AMA: Has the pandemic changed the trajectory of the company?

Tyan: We’ve been able to adapt to where there is need. When supplies of hand sanitizer started to run out around the country, considering we are a chemical company, we had the materials and manufacturing capacity, so we started producing hand sanitizer to help with the shortage. We got rapid FDA registration and produced tens of thousands of units for various organizations like nonprofit health care organizations and colleges here in Massachusetts.

We are really growing fast. We went from five employees—three co-founders and two scientists—to 17. This concept of colorized disinfection will be important in reducing human error during disinfection and combating COVID-19 transmission.

AMA: How has your medical school experience informed your work with Kinnos?

Tyan: Starting Kinnos has given me a unique perspective for a medical student. The question I want to ask is how do we support the people who clean our hospitals? Our environmental services workers have long been marginalized, because their work has been seen as janitorial as opposed to impacting patient outcomes. During the beginning of the pandemic, I published a perspective piece in the Annals of Internal Medicine to highlight how important environmental services (EVS) workers are during COVID-19 and what strategies hospitals can take to better support their work and elevate their stature in the health care hierarchy.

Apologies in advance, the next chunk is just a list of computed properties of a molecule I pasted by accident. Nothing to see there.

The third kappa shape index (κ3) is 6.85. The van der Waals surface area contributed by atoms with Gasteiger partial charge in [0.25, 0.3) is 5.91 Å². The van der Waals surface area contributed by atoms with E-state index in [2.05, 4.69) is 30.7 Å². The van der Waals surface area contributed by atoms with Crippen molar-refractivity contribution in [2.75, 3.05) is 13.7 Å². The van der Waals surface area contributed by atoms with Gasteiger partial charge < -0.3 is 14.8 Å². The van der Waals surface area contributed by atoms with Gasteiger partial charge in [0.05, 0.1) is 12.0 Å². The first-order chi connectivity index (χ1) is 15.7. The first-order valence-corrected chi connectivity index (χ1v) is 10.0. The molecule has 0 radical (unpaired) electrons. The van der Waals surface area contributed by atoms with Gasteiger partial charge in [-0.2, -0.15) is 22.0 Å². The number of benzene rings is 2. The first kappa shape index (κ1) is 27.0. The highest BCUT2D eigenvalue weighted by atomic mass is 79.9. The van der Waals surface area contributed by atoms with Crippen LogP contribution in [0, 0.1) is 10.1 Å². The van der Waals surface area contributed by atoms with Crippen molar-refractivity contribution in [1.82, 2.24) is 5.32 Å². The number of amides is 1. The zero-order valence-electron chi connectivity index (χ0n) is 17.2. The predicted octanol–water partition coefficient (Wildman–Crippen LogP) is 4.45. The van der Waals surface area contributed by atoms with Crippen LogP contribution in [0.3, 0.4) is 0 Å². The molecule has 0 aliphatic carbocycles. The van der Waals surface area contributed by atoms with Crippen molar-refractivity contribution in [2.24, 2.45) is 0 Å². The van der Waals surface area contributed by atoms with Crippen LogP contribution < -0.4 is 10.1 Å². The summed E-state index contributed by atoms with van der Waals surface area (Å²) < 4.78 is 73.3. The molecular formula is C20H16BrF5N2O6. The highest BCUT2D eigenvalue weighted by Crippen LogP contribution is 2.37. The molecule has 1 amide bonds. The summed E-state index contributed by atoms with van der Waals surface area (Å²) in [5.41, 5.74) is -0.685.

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In my work at the COVID-19 clinic, I’m observant on how infection-control procedures are being done. I ended up interviewing one of our EVS workers at our clinic to accompany an article in Annals of Internal Medicine. We discussed some of the shortfalls in the way the U.S. health care system currently treats environmental services workers. It was great to get her perspective and have that interview to spur potential change in this field.

AMA: What’s next for Kinnos?

Tyan: Our goal is to continue to expand our Highlight technology to help hospitals fight infections in the U.S. On the international side, we recently formed a coalition called BASICS, Bold Action to Stop Infections in Clinical Settings, in conjunction with some of the world’s top NGOs, like Save the Children and WaterAid.

The mission is very similar to what Kinnos had been doing for the previous Ebola outbreaks. It’s to prepare health systems in low and middle-income countries against disease outbreaks by improving their health care sanitation systems and protocols for disinfection. The goal is to institutionalize the use of Highlight and deploy millions of units to the workers that need it.